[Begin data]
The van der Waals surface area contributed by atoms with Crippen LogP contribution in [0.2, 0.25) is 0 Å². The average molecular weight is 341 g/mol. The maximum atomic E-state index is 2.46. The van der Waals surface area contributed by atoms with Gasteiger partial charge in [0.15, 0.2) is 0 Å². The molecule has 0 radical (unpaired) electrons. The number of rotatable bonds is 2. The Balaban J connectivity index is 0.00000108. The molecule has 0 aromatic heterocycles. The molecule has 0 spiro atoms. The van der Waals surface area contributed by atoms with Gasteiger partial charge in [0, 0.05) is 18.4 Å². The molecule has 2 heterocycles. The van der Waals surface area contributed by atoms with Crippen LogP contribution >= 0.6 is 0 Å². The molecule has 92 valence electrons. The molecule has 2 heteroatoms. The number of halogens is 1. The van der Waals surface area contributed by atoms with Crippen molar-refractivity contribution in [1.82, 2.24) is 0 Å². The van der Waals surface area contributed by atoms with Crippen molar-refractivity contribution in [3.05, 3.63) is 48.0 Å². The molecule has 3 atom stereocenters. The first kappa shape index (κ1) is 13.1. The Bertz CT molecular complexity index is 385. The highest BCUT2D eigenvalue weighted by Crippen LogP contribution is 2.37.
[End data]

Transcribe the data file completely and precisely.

The van der Waals surface area contributed by atoms with Crippen LogP contribution in [0.2, 0.25) is 0 Å². The average molecular weight is 341 g/mol. The maximum atomic E-state index is 2.46. The van der Waals surface area contributed by atoms with Gasteiger partial charge in [0.15, 0.2) is 0 Å². The molecule has 0 radical (unpaired) electrons. The number of rotatable bonds is 2. The Balaban J connectivity index is 0.00000108. The molecule has 0 aromatic heterocycles. The molecule has 0 spiro atoms. The van der Waals surface area contributed by atoms with Gasteiger partial charge in [0, 0.05) is 18.4 Å². The molecule has 2 heterocycles. The van der Waals surface area contributed by atoms with Crippen LogP contribution >= 0.6 is 0 Å². The molecule has 92 valence electrons. The molecule has 2 heteroatoms. The number of halogens is 1. The van der Waals surface area contributed by atoms with Crippen molar-refractivity contribution in [1.82, 2.24) is 0 Å². The van der Waals surface area contributed by atoms with Crippen molar-refractivity contribution in [3.05, 3.63) is 48.0 Å². The molecule has 3 atom stereocenters. The first kappa shape index (κ1) is 13.1. The Bertz CT molecular complexity index is 385. The highest BCUT2D eigenvalue weighted by Crippen LogP contribution is 2.37.